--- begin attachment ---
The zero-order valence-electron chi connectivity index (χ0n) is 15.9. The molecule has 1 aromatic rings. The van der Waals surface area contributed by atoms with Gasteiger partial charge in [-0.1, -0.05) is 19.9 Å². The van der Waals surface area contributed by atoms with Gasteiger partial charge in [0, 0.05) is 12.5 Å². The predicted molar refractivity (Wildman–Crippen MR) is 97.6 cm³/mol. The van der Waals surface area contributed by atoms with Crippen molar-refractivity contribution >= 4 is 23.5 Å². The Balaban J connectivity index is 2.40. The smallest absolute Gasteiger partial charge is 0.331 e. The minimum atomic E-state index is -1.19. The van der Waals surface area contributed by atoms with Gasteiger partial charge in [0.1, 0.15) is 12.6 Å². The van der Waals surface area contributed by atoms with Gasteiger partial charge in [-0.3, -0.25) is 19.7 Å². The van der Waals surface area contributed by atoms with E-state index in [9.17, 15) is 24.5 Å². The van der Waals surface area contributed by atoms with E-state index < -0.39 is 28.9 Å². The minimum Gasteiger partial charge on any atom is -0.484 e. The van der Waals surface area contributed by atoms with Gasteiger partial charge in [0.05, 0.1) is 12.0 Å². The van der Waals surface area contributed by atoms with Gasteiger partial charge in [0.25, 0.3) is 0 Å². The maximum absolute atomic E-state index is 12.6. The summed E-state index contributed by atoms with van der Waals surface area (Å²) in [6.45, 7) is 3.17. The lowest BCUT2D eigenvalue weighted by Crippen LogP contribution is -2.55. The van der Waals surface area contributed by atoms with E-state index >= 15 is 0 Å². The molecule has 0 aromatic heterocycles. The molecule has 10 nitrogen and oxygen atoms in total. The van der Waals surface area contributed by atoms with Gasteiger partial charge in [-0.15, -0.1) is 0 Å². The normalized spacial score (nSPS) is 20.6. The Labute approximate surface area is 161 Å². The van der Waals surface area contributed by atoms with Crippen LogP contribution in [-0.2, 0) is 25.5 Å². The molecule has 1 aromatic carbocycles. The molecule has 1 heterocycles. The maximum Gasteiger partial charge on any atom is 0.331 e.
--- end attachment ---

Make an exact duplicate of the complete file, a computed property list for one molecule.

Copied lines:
The zero-order valence-electron chi connectivity index (χ0n) is 15.9. The molecule has 1 aromatic rings. The van der Waals surface area contributed by atoms with Gasteiger partial charge in [-0.1, -0.05) is 19.9 Å². The van der Waals surface area contributed by atoms with Gasteiger partial charge in [0, 0.05) is 12.5 Å². The predicted molar refractivity (Wildman–Crippen MR) is 97.6 cm³/mol. The van der Waals surface area contributed by atoms with Crippen molar-refractivity contribution >= 4 is 23.5 Å². The Balaban J connectivity index is 2.40. The smallest absolute Gasteiger partial charge is 0.331 e. The minimum atomic E-state index is -1.19. The van der Waals surface area contributed by atoms with Gasteiger partial charge in [0.1, 0.15) is 12.6 Å². The van der Waals surface area contributed by atoms with Gasteiger partial charge in [-0.3, -0.25) is 19.7 Å². The van der Waals surface area contributed by atoms with E-state index in [9.17, 15) is 24.5 Å². The van der Waals surface area contributed by atoms with E-state index < -0.39 is 28.9 Å². The minimum Gasteiger partial charge on any atom is -0.484 e. The van der Waals surface area contributed by atoms with Gasteiger partial charge in [0.05, 0.1) is 12.0 Å². The van der Waals surface area contributed by atoms with Gasteiger partial charge in [0.25, 0.3) is 0 Å². The maximum absolute atomic E-state index is 12.6. The summed E-state index contributed by atoms with van der Waals surface area (Å²) in [6.45, 7) is 3.17. The lowest BCUT2D eigenvalue weighted by Crippen LogP contribution is -2.55. The van der Waals surface area contributed by atoms with E-state index >= 15 is 0 Å². The molecule has 0 aromatic heterocycles. The molecule has 10 nitrogen and oxygen atoms in total. The van der Waals surface area contributed by atoms with Gasteiger partial charge in [-0.15, -0.1) is 0 Å². The normalized spacial score (nSPS) is 20.6. The Labute approximate surface area is 161 Å². The van der Waals surface area contributed by atoms with Crippen LogP contribution in [-0.2, 0) is 25.5 Å². The molecule has 1 aromatic carbocycles. The molecule has 1 heterocycles. The maximum Gasteiger partial charge on any atom is 0.331 e.